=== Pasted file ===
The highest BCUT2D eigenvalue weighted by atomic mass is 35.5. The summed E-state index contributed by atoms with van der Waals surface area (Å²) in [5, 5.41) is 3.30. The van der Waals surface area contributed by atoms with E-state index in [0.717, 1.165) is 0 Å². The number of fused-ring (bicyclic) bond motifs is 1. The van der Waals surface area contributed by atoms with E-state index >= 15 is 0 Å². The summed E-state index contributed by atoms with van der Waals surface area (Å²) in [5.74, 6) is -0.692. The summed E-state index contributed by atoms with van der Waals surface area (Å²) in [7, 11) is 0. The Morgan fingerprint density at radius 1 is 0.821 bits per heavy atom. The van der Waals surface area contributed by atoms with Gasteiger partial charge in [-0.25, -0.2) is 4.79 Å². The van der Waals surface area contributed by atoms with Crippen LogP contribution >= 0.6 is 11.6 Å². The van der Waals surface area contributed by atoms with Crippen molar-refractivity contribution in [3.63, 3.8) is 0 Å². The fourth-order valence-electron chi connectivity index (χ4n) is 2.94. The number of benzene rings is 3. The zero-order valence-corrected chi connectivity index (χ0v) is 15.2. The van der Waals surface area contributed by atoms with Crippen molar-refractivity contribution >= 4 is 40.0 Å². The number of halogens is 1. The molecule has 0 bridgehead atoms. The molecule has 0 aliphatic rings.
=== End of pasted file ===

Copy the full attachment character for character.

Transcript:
The highest BCUT2D eigenvalue weighted by atomic mass is 35.5. The summed E-state index contributed by atoms with van der Waals surface area (Å²) in [5, 5.41) is 3.30. The van der Waals surface area contributed by atoms with E-state index in [0.717, 1.165) is 0 Å². The number of fused-ring (bicyclic) bond motifs is 1. The van der Waals surface area contributed by atoms with E-state index >= 15 is 0 Å². The summed E-state index contributed by atoms with van der Waals surface area (Å²) in [5.74, 6) is -0.692. The summed E-state index contributed by atoms with van der Waals surface area (Å²) in [7, 11) is 0. The Morgan fingerprint density at radius 1 is 0.821 bits per heavy atom. The van der Waals surface area contributed by atoms with Gasteiger partial charge in [-0.25, -0.2) is 4.79 Å². The van der Waals surface area contributed by atoms with Crippen LogP contribution >= 0.6 is 11.6 Å². The van der Waals surface area contributed by atoms with Crippen molar-refractivity contribution in [3.63, 3.8) is 0 Å². The fourth-order valence-electron chi connectivity index (χ4n) is 2.94. The number of benzene rings is 3. The zero-order valence-corrected chi connectivity index (χ0v) is 15.2. The van der Waals surface area contributed by atoms with Crippen molar-refractivity contribution >= 4 is 40.0 Å². The number of halogens is 1. The molecule has 0 bridgehead atoms. The molecule has 0 aliphatic rings.